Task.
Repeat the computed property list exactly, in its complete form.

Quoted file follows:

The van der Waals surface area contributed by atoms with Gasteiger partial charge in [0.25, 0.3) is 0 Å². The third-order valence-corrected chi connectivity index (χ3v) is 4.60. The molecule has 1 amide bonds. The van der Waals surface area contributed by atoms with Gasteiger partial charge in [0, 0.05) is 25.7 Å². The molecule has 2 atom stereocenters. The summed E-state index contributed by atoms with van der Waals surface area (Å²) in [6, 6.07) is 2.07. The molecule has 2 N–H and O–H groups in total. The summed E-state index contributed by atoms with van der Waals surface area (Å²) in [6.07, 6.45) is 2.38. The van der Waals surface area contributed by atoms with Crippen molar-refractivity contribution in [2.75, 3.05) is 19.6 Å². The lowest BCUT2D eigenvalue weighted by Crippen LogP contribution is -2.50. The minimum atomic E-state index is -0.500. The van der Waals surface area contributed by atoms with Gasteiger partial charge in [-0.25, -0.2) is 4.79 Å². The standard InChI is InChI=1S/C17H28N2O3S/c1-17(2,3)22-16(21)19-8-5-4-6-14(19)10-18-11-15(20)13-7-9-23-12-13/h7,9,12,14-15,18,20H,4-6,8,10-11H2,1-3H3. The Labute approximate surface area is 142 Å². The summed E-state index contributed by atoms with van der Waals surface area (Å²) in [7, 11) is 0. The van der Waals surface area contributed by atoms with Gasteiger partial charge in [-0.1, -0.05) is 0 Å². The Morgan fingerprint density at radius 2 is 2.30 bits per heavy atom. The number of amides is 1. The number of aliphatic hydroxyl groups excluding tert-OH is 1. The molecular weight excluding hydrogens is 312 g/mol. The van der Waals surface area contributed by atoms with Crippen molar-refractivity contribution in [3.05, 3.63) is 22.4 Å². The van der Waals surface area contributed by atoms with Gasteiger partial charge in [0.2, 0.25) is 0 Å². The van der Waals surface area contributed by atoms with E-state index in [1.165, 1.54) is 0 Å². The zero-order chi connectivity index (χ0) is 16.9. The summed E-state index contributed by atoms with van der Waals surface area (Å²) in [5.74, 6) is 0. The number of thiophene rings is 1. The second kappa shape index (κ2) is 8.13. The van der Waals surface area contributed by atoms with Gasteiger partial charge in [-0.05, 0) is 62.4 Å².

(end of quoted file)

The van der Waals surface area contributed by atoms with Gasteiger partial charge in [0.25, 0.3) is 0 Å². The third-order valence-corrected chi connectivity index (χ3v) is 4.60. The molecule has 1 amide bonds. The van der Waals surface area contributed by atoms with Gasteiger partial charge in [0, 0.05) is 25.7 Å². The molecule has 2 atom stereocenters. The summed E-state index contributed by atoms with van der Waals surface area (Å²) in [6, 6.07) is 2.07. The molecule has 2 N–H and O–H groups in total. The summed E-state index contributed by atoms with van der Waals surface area (Å²) in [6.07, 6.45) is 2.38. The van der Waals surface area contributed by atoms with Crippen molar-refractivity contribution in [2.75, 3.05) is 19.6 Å². The lowest BCUT2D eigenvalue weighted by Crippen LogP contribution is -2.50. The minimum atomic E-state index is -0.500. The van der Waals surface area contributed by atoms with Gasteiger partial charge in [-0.25, -0.2) is 4.79 Å². The standard InChI is InChI=1S/C17H28N2O3S/c1-17(2,3)22-16(21)19-8-5-4-6-14(19)10-18-11-15(20)13-7-9-23-12-13/h7,9,12,14-15,18,20H,4-6,8,10-11H2,1-3H3. The Labute approximate surface area is 142 Å². The summed E-state index contributed by atoms with van der Waals surface area (Å²) in [7, 11) is 0. The van der Waals surface area contributed by atoms with Gasteiger partial charge in [-0.1, -0.05) is 0 Å². The Morgan fingerprint density at radius 2 is 2.30 bits per heavy atom. The number of amides is 1. The number of aliphatic hydroxyl groups excluding tert-OH is 1. The molecular weight excluding hydrogens is 312 g/mol. The van der Waals surface area contributed by atoms with Crippen molar-refractivity contribution in [3.05, 3.63) is 22.4 Å². The van der Waals surface area contributed by atoms with Gasteiger partial charge in [0.2, 0.25) is 0 Å². The van der Waals surface area contributed by atoms with E-state index in [1.165, 1.54) is 0 Å². The zero-order chi connectivity index (χ0) is 16.9. The summed E-state index contributed by atoms with van der Waals surface area (Å²) in [5.74, 6) is 0. The number of thiophene rings is 1. The second kappa shape index (κ2) is 8.13. The van der Waals surface area contributed by atoms with Gasteiger partial charge in [-0.05, 0) is 62.4 Å².